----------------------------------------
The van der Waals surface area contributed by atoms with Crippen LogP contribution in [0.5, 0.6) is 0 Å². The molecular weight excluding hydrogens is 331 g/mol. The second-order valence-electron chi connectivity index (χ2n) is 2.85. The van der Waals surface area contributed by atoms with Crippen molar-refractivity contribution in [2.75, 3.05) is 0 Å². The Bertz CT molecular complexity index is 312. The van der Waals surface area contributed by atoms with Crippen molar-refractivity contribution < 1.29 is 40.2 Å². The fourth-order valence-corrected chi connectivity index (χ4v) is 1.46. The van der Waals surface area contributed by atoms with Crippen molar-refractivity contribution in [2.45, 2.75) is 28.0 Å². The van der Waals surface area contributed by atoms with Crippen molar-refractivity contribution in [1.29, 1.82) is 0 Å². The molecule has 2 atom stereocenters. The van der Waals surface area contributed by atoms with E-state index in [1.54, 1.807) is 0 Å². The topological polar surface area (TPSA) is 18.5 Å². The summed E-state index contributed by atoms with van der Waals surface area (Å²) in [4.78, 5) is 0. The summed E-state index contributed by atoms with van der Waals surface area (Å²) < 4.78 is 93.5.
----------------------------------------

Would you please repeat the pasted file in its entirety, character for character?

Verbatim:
The van der Waals surface area contributed by atoms with Crippen LogP contribution in [0.5, 0.6) is 0 Å². The molecular weight excluding hydrogens is 331 g/mol. The second-order valence-electron chi connectivity index (χ2n) is 2.85. The van der Waals surface area contributed by atoms with Crippen molar-refractivity contribution in [2.75, 3.05) is 0 Å². The Bertz CT molecular complexity index is 312. The van der Waals surface area contributed by atoms with Crippen molar-refractivity contribution < 1.29 is 40.2 Å². The fourth-order valence-corrected chi connectivity index (χ4v) is 1.46. The van der Waals surface area contributed by atoms with Crippen molar-refractivity contribution in [2.45, 2.75) is 28.0 Å². The van der Waals surface area contributed by atoms with Crippen molar-refractivity contribution in [1.29, 1.82) is 0 Å². The molecule has 2 atom stereocenters. The van der Waals surface area contributed by atoms with E-state index in [1.54, 1.807) is 0 Å². The topological polar surface area (TPSA) is 18.5 Å². The summed E-state index contributed by atoms with van der Waals surface area (Å²) in [4.78, 5) is 0. The summed E-state index contributed by atoms with van der Waals surface area (Å²) < 4.78 is 93.5.